14 Mars 2019
March 5, 2019
San Diego judge dismisses U.S. sailors' Fukushima radiation lawsuits, rules Japan has jurisdiction
A San Diego federal judge has dismissed two class-action lawsuits filed on behalf of hundreds of U.S. sailors who claimed they were exposed to dangerous levels of radiation during a humanitarian mission in Japan following 2011’s devastating earthquake and tsunami.
In the end, the case came down to a jurisdiction issue. U.S. District Judge Janis Sammartino ruled in orders Monday that Japanese law applies to these claims and leaves open the possibility for the sailors to pursue recourse there.
The sailors were serving on the then-San Diego-based carrier Ronald Reagan off Korea when the earthquake struck on March 11, 2011. The quake set off a tsunami that flooded Japan’s Fukushima-Daiichi Nuclear Power Plant, causing the plant’s radioactive core to melt down and release radiation.
The Reagan and other crew in the vessel’s strike force responded under a relief effort known as Operation Tomodachi — a Japanese word meaning “friends” — staying off the coast for more than three weeks aiding Japanese survivors. The Navy detected low levels of contamination in the air and on 17 crewmembers two days after the disaster and repositioned the ship.
Attorneys for the sailors said the radiation caused several ailments, including thyroid and gallbladder cancer, rectal bleeding, headaches and hair loss. Some have died.
The lawsuits blamed “negligently designed and maintained” boiling water reactors at the plant and also accused the power utility of denying and underplaying the disaster. The sailors sued the Tokyo Electric Power Company, known as TEPCO, as well as U.S. company General Electric, which designed the reactors in California.
The suits sought at least $1 billion each and include more than 400 sailors.
The case has had a long history in both district and appellate court. One lawsuit was filed in 2012 and has had many reiterations. A second, separate class-action was also filed in 2017, then filed anew in 2018 adding 55 new plaintiffs. Jurisdiction has always been a problematic issue in the litigation.
Sammartino found on Monday that Japanese law applies. That means sailors can petition for relief under Japan’s Compensation Act for all action tied to the operator — TEPCO.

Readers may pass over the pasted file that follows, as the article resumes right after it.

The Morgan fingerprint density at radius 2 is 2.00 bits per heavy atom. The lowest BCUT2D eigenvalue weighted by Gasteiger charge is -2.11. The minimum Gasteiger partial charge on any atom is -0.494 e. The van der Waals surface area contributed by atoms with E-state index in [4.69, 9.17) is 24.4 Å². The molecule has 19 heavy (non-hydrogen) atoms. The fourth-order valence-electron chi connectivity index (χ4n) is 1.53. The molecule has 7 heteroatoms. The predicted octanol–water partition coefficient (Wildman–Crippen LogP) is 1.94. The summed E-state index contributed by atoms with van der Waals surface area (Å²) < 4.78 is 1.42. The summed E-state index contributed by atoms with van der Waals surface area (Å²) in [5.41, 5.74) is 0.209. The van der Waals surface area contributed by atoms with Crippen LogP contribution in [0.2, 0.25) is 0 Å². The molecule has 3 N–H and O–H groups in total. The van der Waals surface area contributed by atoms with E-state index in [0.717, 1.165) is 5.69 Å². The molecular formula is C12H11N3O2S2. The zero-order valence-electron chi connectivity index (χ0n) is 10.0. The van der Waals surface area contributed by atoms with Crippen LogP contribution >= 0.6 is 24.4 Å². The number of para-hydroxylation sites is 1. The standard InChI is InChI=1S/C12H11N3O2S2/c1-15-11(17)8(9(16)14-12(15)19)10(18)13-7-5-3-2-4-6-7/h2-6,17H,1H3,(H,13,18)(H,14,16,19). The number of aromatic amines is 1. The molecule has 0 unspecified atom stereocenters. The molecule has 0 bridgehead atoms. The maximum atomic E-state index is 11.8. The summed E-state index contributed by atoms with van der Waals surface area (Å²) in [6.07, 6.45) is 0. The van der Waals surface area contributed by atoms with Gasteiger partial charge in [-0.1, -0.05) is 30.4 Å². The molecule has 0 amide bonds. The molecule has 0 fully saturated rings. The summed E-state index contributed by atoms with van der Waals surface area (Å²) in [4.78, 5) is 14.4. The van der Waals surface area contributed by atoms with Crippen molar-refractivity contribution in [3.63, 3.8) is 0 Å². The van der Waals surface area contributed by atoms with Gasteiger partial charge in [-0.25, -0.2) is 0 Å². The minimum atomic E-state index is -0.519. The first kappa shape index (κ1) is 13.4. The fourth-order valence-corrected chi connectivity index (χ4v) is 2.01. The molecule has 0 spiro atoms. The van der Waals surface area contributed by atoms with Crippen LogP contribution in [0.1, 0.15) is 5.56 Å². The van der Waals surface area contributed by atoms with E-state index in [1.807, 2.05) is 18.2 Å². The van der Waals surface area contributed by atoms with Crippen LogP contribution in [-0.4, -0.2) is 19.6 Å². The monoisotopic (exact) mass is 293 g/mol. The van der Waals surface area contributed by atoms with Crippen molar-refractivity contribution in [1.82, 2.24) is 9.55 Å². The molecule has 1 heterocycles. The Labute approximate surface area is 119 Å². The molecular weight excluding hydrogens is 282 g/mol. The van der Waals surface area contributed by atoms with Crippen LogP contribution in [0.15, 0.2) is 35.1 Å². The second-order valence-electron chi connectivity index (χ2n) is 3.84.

Attorneys for the sailors have argued that their clients won’t get a fair day in court under Japan’s system. But the judge found “no convincing support” for that position.
“And while Plaintiffs’ contention that litigating in the Japanese forum will be exponentially more difficult than litigating in California may be true, Plaintiffs have shown no law or facts which indicate that the Japanese forum is closed to any of the named, or unnamed, Plaintiffs,” Sammartino said.
The Japanese government advocated for solving the litigation in its homeland, not the U.S. Japan has paid more than $76 billion to resolve more than 17,000 claims and approximately 160 court proceedings through TEPCO’s “Nuclear Damage Claim Dispute Resolution Center,” the judge noted.
The judge also dismissed General Electric from liability, finding that if Japanese law applies, then the business is considered a manufacturer, not an operator, and is therefore shielded.
Sammartino sided with the 9th U.S. Circuit Court of Appeal’s characterization of the legal battle as a “‘close case’ with competing interests pointing in both directions.”
She later concluded: “Now, however, after considering the Japanese and United States governments’ views, the Court finds that the foreign and public policy interests weigh toward dismissal.”
Paul Garner, a Carlsbad attorney on the sailors’ legal team, said Wednesday that he anticipates an appeal.
He called the notion that any of the sailors would be paid for personal injury or wrongful death in Japan “a fiction,” noting that Japanese citizens are only being compensated for damages such as loss of livelihood or losses due to relocation.
To seek remedy in Japan, the sailors would have to be able to afford the trip, be healthy enough to travel, hire a Japanese lawyer, have their medical records translated, and appear before a tribunal.
“I don’t foresee any of them having the ability to go to Japan,” Garner said.
A TEPCO spokesperson said in a statement late Tuesday: “We understand that the court agreed with our view. We will look into the court’s ruling and continue to respond to this case appropriately.”